NOTE (Lat. nota, mark, sign, from noscere, to know), a mark, particularly a sign by which a musical sound (also called a note) is indicated in writing (see Musical Notation). The term is also applied to an abstract or memorandum of documents, speeches, &c. This appears to have been first in legal use, especially in the process of the transfer of ]and by fine and recovery (see Fine). Further extensions of this meaning are to an explanation, comment or addition, added in the margin or at the foot of the page to a passage in a book, &c., or to a communication in writing shorter or less formal than a letter.
The ordinary distinction between note and letter is reversed in diplomacy. Diplomatic notes are written communications exchanged between diplomatic agents or between them and the ministers of foreign affairs of the government to which they are accredited; they differ from ordinary letters in having a more formal character and in dealing with matters of more immediate and definite importance: e.g. the notification of adhesion to a treaty, of the re-establishment of diplomatic relations after a war, &c. Sometimes, by agreement, a mere exchange of notes has the force of a convention. Collective notes are those signed by the representatives of several powers acting in concert. Sometimes identical notes are substituted for collective, i.e. notes identical as to form and substance, but signed and delivered separately by the representatives of the several powers. Thus in 1822, at the congress of Verona, in order to overcome the objection of Great Britain to any interference of the European concert in Spain, identical notes were presented to the Spanish government instead of a collective note. Circular notes are those addressed by one power to the other powers generally, e.g. that addressed by Thiers (November 9, 1870), on the proposed armistice, to the representatives of the great powers accredited to the government of national defence. Confidential notes are directed to inspiring confidence by giving an explicit account of the views and intentions of the plenipotentiaries and their governments. Such a note was sent, for instance, by the plenipotentiaries of the allied powers at the conference of Poros, on the 8th of December 1828, to Capo d'Istria, the Greek president, to instruct him confidentially as to the results of their deliberations. The so-called notes verbales are unsigned, and are merely of the nature of memoranda (of conversations, &c.). Notes ad referendum are addressed by diplomatic agents to their own governments asking for fresh powers to deal with points not covered by their instructions, which they have had to "refer." Diplomatic notes are usually written in the third person; but this rule has not always been observed '(see' P. Pradier-Fodere, Cours de droit diplomatique, Paris, 1899; vol. ii. p. 524).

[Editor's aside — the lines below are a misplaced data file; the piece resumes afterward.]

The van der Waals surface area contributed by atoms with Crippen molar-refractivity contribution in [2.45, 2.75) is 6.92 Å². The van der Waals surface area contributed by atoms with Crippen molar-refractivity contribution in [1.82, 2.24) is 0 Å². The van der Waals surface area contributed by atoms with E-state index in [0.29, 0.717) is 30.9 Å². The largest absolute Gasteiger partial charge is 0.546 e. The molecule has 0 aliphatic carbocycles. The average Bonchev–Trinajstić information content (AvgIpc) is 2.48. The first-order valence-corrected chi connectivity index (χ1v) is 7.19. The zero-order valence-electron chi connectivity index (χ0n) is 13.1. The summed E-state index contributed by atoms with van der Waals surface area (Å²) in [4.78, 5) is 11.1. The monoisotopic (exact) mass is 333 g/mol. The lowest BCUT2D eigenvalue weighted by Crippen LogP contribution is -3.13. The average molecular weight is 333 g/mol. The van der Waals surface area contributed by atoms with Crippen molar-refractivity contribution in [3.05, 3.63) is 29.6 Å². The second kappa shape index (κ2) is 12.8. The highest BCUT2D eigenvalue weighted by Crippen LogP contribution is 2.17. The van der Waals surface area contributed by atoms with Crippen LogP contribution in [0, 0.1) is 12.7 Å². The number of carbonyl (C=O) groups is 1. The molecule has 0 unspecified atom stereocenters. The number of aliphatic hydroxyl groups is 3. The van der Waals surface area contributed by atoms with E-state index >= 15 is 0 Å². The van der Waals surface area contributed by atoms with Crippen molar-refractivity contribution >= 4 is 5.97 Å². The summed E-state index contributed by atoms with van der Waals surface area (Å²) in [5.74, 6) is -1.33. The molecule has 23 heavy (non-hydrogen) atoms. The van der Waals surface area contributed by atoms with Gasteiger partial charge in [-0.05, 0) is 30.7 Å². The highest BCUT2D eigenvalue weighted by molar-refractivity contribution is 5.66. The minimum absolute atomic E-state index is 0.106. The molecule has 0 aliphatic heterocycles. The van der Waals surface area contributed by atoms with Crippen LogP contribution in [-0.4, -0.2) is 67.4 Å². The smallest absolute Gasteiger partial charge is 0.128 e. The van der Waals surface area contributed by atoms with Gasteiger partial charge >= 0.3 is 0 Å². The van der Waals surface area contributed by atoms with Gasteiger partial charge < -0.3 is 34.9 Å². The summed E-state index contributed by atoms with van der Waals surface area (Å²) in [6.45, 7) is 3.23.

For notes of hand or promissory notes see Negotiable Instru Ments and Bill Of Exchange, and for notes passing as currency see Banks And Banking, Bank-Note and Post.
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